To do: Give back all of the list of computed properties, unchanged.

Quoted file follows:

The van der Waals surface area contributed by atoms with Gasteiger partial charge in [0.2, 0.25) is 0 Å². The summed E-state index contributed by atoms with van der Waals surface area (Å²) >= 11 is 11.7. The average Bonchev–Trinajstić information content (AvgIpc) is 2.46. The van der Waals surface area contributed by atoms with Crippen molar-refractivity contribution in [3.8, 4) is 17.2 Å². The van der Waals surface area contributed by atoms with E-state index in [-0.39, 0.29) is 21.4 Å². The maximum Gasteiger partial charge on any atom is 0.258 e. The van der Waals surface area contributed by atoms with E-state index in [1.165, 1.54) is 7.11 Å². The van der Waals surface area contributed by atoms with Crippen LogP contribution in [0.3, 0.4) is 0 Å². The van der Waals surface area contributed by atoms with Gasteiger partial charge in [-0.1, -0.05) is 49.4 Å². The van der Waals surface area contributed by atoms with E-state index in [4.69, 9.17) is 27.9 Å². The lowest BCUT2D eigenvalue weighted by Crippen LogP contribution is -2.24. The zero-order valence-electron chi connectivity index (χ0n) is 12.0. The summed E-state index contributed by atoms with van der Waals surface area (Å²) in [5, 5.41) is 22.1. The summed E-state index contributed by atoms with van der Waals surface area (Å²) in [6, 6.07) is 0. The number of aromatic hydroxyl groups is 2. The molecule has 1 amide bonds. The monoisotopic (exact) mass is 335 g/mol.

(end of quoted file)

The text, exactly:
The van der Waals surface area contributed by atoms with Gasteiger partial charge in [0.2, 0.25) is 0 Å². The summed E-state index contributed by atoms with van der Waals surface area (Å²) >= 11 is 11.7. The average Bonchev–Trinajstić information content (AvgIpc) is 2.46. The van der Waals surface area contributed by atoms with Crippen molar-refractivity contribution in [3.8, 4) is 17.2 Å². The van der Waals surface area contributed by atoms with E-state index in [-0.39, 0.29) is 21.4 Å². The maximum Gasteiger partial charge on any atom is 0.258 e. The van der Waals surface area contributed by atoms with E-state index in [1.165, 1.54) is 7.11 Å². The van der Waals surface area contributed by atoms with Crippen LogP contribution in [0.3, 0.4) is 0 Å². The van der Waals surface area contributed by atoms with Gasteiger partial charge in [-0.1, -0.05) is 49.4 Å². The van der Waals surface area contributed by atoms with E-state index in [4.69, 9.17) is 27.9 Å². The lowest BCUT2D eigenvalue weighted by Crippen LogP contribution is -2.24. The zero-order valence-electron chi connectivity index (χ0n) is 12.0. The summed E-state index contributed by atoms with van der Waals surface area (Å²) in [5, 5.41) is 22.1. The summed E-state index contributed by atoms with van der Waals surface area (Å²) in [6, 6.07) is 0. The number of aromatic hydroxyl groups is 2. The molecule has 1 amide bonds. The monoisotopic (exact) mass is 335 g/mol.